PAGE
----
I'm a writer. Unfortunately I haven't finished a book so far, but I've written thousands of pages on several projects that end up dead in the water for various reasons. I've written tons of music and poetry and short stories through the years, but in my mind I have these ideas, these sprawling, interconnected epics. Ilet them out on paper, but I can't seem to make it a fully formed reality. However, my blog isn't really about that. Not directly, anyhow.
I'm also a father. My son is 8 years worth of adorable and a hopeless nerd, like his dad. Despite my best efforts, he's had struggles in school. In honesty, I'd hoped that he'd bypass the problems I had and take after his mother in that regard (we aren't together but we share custody down the middle and cooperatively hand his upbringing). My son, Hue petting him to be to do wellmy hear one major difference between him and me in the scholastic arena. I remember not caring as far back as third grade, but susphopefully s only when I found the words to voicmakee my contempt for my elementary captors. Of course, he's only in second grade, so I suppose that by next year he could open up to the notion of rebellion. My blog isn't really about this either, but follow the bread crumbs and we'll get there.
I saw the writing on the wall earlier this year at our first Parent Teacher Conference. My son has marks at and above grade level in every scholastic criteria, but is uncontrollable. He can't sit still, finishes his work and starts bothering others, and seems so unaware of his own body that he is very accident prone, often injuring himself or others when he is comically flailing around trying to get a laugh. His teacher wouldn't say it outright yet, but based on my experience with the familiar concerns of his other teachers (and even preschool & daycare staff), I preemptively sought to get him tested for ADHD. I didn't really think he had it, though something was definitely inhibiting his performance. The sweet boy often asked me what he could do to be better at school, to stop getting into trouble, to be what everyone else was expecting him to be. It broke my heart and so in an effort to give him all the tools he needed to be happy, I was more trying to rule out ADHD ahead of time and hopefully find some more skills I could use to make his life less painful.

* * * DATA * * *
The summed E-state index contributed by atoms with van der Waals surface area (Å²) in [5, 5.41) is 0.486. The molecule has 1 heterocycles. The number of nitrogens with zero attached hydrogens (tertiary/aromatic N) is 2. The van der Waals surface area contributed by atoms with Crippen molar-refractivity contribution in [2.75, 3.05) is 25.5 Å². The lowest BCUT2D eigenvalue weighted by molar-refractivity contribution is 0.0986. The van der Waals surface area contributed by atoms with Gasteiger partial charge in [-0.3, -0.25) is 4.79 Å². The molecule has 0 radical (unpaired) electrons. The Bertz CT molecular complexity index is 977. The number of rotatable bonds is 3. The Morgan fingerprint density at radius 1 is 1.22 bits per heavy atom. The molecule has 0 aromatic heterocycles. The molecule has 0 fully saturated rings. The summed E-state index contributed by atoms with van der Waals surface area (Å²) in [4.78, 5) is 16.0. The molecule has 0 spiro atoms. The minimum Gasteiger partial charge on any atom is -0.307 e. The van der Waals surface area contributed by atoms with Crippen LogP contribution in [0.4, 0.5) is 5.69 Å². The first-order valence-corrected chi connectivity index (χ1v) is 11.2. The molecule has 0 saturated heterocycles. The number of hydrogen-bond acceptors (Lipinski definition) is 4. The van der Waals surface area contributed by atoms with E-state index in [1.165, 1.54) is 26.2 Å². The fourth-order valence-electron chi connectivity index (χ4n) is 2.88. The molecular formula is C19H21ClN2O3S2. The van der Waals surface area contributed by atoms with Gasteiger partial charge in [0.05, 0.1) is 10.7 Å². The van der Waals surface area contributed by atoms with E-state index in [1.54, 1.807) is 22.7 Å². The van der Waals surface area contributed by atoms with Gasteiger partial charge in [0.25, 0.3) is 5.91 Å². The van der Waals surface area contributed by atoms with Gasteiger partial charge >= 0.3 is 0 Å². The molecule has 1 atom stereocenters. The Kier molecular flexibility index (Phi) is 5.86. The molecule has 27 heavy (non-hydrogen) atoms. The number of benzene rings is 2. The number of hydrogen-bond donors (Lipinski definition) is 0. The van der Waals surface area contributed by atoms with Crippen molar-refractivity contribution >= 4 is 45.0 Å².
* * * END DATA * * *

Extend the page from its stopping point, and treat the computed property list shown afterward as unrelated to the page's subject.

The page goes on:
As suspected, the doctor conducted a bunch of questionnaires and concluded that he didn't have ADHD, but believed I should go to a children's psychiatric educational professional for more thorough research. After all kinds of insurance hoops, I found a guy that I like a lot and we've conducted about eight hours worth of tests over the last two or three weeks.
I'm waiting to hear back, and while my son is a very important part of my life and as the people we love tend to shape who we are, this blog isn't directly about him or them either.
While I was in the waiting room so the doctor could perform his tests with Hunter, they left me to fill out legions of questionnaires. The more questions I answered, the more I started to believe that ADHD was not only a real possibility, but that I very well could have it as an adult. I was tested as a kid when I displayed behavioral issues, but I was always told that I didn't have it and that I was just an unruly bastard. No medical reason required (ha ha ha). I've spent the last half a week trying to determine if I am ADHD or a hypochondriac.
In my latest efforts to complete my most recently started novel, I have been waking up a couple hours before everyone else on a daily basis to get a little writing in before work. Lately, I can't keep my mind on my novel. It's not writer's block exactly. I know precisely where the story needs to go, and I simply can't concentrate on it with the focus required to put one word after another. I blasted through the first 30,000 words in a few weeks and have barely been able to write another 5,000 in the last four months. When I started the book, it was all consuming. All of the possibilities and flesh being fit to bone... it was like a puzzle that my mind was solving day and night. I dreamed about it. I day dreamed about it at work. Before I went to bed, I would envision the next chapter or two and let the unfolding tale sing me to sleep. When I woke up, showered, made my breakfast, it was a race to get in front of my computer. I always knew I had concentration problems, so when I write I wear headphones with voiceless music mixes playing lowly, directly into my ears and silencing the word outside.
Now I know exactly everything about the characters. I know where they need to go to end the book. I've entered the classic stage (classic for me anyways) where everything I write is boring me to death. So much that my mind would rather be working on unraveling problems at work, or whatever issues du jour happen to present themselves. My mind has already started working on the next book, begging me to leave this one behind and call it a lost cause, but I just can't. I am determined to finish it. In part, that is what this blog is about. But not totally.